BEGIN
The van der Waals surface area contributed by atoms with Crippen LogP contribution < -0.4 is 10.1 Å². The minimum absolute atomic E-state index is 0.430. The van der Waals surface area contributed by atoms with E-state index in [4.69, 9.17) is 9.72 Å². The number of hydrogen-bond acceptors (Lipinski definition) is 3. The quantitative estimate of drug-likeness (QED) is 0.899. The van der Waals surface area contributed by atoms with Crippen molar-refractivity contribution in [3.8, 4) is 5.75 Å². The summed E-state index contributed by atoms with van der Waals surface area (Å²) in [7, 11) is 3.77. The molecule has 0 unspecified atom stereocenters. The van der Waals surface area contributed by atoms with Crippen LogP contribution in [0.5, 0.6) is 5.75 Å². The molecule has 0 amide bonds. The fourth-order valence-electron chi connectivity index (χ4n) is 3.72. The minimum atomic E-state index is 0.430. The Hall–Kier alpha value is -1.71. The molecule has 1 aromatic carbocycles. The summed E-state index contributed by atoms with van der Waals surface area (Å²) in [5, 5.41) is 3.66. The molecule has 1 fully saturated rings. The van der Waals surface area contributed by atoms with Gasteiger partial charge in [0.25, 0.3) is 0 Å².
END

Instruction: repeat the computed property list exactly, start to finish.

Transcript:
The van der Waals surface area contributed by atoms with Crippen LogP contribution < -0.4 is 10.1 Å². The minimum absolute atomic E-state index is 0.430. The van der Waals surface area contributed by atoms with E-state index in [4.69, 9.17) is 9.72 Å². The number of hydrogen-bond acceptors (Lipinski definition) is 3. The quantitative estimate of drug-likeness (QED) is 0.899. The van der Waals surface area contributed by atoms with Crippen molar-refractivity contribution in [3.8, 4) is 5.75 Å². The summed E-state index contributed by atoms with van der Waals surface area (Å²) in [7, 11) is 3.77. The molecule has 0 unspecified atom stereocenters. The van der Waals surface area contributed by atoms with Crippen LogP contribution in [0.5, 0.6) is 5.75 Å². The molecule has 0 amide bonds. The fourth-order valence-electron chi connectivity index (χ4n) is 3.72. The minimum atomic E-state index is 0.430. The Hall–Kier alpha value is -1.71. The molecule has 1 aromatic carbocycles. The summed E-state index contributed by atoms with van der Waals surface area (Å²) in [5, 5.41) is 3.66. The molecule has 1 fully saturated rings. The van der Waals surface area contributed by atoms with Gasteiger partial charge in [0.25, 0.3) is 0 Å².